Jordan Hunt was given a conditional sentence after roundhouse kicking Marie-Claire Bissonnette at LifeChain last October.

Jordan Hunt was given a conditional sentence after roundhouse kicking Marie-Claire Bissonnette at LifeChain last October.

The Toronto hairstylist, Jordan Hunt, who was filmed roundhouse kicking a pro-life protester in what became a viral video in October of last year, was given a conditional discharge and eight months probation on June 13.

The video that went viral of Hunt assaulting Campaign Life Coalition Youth coordinator Marie-Claire Bissonnette and destroying the property of several other demonstrators during a LifeChain in Toronto, was, in fact, the second time such an incident between Hunt and a pro-life individual had occurred.

Charged with two counts of assault and one of mischief under $5,000, Hunt was offered the conditional discharge due to his youth, the fact that this was his first conviction, and his cooperative behaviour both in turning himself in on October 6, offering “an early guilty plea,” and attending counselling intended to help manage his “mental health and impulse control issues.” Furthermore, having lost his job and having his information released on the internet to international attention, Hunt was said to understand “just how serious the line he crossed was.”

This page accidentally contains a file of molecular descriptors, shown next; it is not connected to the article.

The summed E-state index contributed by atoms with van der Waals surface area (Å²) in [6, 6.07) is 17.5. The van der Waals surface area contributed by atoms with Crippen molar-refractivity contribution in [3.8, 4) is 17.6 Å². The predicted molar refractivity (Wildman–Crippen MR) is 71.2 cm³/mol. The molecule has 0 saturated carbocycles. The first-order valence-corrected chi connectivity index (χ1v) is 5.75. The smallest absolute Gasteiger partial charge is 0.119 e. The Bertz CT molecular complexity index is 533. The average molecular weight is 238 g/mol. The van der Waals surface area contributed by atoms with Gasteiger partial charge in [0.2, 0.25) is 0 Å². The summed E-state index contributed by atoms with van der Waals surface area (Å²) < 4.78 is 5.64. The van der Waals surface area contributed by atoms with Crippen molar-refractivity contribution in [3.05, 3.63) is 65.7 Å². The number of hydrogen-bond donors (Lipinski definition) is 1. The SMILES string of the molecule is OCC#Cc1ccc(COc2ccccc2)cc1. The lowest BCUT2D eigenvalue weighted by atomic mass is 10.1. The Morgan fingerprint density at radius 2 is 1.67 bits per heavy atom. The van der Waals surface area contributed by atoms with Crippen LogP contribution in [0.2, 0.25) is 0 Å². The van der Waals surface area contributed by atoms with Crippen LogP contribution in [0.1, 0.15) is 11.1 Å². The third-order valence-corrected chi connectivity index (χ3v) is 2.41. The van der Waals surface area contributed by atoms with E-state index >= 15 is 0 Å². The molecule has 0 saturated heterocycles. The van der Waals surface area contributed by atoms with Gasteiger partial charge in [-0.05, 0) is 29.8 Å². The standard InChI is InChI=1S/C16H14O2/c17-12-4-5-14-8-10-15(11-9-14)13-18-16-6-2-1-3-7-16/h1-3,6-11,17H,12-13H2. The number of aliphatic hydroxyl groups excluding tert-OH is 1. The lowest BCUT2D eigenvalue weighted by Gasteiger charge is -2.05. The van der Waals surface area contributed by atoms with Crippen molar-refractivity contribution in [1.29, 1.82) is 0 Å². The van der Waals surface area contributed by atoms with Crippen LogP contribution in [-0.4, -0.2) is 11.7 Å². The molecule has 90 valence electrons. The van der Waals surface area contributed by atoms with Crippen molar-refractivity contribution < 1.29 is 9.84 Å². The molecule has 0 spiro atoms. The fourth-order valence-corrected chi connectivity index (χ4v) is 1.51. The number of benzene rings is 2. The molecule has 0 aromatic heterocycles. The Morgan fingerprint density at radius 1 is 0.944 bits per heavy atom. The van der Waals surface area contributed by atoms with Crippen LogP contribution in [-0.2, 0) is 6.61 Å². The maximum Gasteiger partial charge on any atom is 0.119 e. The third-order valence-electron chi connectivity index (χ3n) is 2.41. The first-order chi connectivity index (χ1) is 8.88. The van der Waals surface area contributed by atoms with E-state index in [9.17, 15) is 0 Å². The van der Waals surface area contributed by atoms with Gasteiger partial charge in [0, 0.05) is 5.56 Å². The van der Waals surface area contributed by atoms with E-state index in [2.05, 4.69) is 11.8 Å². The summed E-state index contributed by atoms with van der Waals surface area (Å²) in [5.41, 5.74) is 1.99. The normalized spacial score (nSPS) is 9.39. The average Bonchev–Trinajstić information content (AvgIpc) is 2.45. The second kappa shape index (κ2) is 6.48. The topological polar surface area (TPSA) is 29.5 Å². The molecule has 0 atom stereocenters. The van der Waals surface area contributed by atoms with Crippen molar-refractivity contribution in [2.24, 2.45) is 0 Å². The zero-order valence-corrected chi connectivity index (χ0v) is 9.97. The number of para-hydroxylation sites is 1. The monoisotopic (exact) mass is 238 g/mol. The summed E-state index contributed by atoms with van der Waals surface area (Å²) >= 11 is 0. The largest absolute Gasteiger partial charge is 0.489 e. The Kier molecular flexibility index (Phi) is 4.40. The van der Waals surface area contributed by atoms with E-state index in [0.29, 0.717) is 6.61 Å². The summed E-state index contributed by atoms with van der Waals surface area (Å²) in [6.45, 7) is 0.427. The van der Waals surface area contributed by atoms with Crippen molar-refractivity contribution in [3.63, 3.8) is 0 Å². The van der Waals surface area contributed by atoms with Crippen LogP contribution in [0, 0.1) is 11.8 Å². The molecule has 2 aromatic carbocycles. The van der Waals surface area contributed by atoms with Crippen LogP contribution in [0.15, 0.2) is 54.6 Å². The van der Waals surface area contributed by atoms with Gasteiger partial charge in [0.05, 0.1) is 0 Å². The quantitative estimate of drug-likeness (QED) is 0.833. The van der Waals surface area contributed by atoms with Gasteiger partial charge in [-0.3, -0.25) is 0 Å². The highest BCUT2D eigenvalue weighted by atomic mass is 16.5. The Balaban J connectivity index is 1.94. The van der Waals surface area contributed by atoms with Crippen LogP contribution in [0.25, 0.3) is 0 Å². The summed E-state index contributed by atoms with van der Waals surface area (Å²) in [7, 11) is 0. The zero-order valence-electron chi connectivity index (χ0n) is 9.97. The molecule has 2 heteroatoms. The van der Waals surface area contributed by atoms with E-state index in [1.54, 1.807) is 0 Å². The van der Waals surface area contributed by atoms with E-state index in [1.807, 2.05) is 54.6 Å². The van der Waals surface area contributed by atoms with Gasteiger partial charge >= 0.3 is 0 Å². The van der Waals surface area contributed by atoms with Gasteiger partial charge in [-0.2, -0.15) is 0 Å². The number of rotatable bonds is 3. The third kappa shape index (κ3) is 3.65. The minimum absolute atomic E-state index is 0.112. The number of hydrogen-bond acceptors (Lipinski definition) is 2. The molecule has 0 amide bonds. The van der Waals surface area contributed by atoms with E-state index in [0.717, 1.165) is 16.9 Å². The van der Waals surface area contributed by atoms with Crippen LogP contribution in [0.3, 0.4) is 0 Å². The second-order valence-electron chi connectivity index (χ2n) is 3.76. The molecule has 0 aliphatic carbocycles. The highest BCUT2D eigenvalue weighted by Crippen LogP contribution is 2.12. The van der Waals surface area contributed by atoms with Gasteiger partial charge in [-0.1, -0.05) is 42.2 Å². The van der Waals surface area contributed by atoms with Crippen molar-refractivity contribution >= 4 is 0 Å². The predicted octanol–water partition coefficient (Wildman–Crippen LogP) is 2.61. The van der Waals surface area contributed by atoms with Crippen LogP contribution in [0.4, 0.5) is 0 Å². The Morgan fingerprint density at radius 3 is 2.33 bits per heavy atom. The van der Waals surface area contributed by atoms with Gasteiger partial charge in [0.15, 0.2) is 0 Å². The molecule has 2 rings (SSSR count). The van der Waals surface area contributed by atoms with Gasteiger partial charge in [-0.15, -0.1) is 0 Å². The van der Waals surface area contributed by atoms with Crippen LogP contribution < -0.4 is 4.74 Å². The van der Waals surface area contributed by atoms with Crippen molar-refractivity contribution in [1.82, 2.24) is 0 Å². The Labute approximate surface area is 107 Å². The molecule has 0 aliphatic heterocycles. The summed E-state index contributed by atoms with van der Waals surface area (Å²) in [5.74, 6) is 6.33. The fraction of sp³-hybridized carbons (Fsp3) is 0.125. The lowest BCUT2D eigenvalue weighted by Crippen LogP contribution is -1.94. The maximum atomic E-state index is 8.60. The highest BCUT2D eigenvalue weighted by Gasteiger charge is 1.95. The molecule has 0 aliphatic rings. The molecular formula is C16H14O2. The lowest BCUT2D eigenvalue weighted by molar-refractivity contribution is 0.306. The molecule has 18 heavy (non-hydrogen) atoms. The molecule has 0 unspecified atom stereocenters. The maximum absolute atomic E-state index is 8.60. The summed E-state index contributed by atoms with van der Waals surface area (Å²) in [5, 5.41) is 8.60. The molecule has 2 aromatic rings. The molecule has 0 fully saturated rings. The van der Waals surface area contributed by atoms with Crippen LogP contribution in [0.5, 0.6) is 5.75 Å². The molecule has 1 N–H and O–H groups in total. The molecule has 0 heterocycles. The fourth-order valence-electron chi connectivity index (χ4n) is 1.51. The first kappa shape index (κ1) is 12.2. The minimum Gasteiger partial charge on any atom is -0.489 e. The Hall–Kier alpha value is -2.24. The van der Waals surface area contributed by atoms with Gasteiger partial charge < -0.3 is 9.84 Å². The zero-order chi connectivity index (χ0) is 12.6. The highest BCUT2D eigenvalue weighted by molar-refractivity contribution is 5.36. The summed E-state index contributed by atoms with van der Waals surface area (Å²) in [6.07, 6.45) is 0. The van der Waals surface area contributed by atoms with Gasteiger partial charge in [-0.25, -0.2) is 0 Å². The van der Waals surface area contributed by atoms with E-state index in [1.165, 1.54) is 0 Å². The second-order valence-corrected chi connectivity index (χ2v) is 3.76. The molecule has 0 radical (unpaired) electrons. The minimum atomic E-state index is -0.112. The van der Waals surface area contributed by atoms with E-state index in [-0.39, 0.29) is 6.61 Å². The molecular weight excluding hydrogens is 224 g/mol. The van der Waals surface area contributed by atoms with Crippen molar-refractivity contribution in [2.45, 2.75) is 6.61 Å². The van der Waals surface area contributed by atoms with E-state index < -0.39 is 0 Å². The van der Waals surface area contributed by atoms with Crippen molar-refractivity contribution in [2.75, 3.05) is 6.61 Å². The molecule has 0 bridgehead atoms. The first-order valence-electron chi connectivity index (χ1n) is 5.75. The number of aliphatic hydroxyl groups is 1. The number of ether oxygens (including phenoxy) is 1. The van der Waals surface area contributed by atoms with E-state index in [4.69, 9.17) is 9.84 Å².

The conditions of his release entail that Hunt refrain from contacting the victims, remain 100 meters from any pro-life activity, offer restitution within 30 days for the property damage the victims incurred when he used permanent marker to scribble on the victims’ signs and clothing, and continue to attend counselling as stipulated by his probation officer. Additionally, despite a request to the contrary by his lawyer, Hunt will be obliged to submit a DNA sample as the incident was not isolated and he fled the scene on both occasions.

The case was acknowledged to be a difficult one in balancing proportionality and the severity of what occurred. Ontario Court of Justice Judge Michael Block commented that he was very “impressed” by the victim statements which were “not animated by a spirit of vengeance,” but rather a desire to feel safe in their right to proffer their views. Block called this right “sacred,” and admonished “You may not interfere with that.”

The peaceful nature of the protests was emphasized once again when Block commented sternly, “This is not Charlottesville,” in reference to a violent protest in the U.S. Hunt has offered a formal apology stating he is “truly remorseful for his actions,” and “Everyone should have the right to be without fear when they act on their beliefs.” Hunt insists this “behaviour will not be repeated.”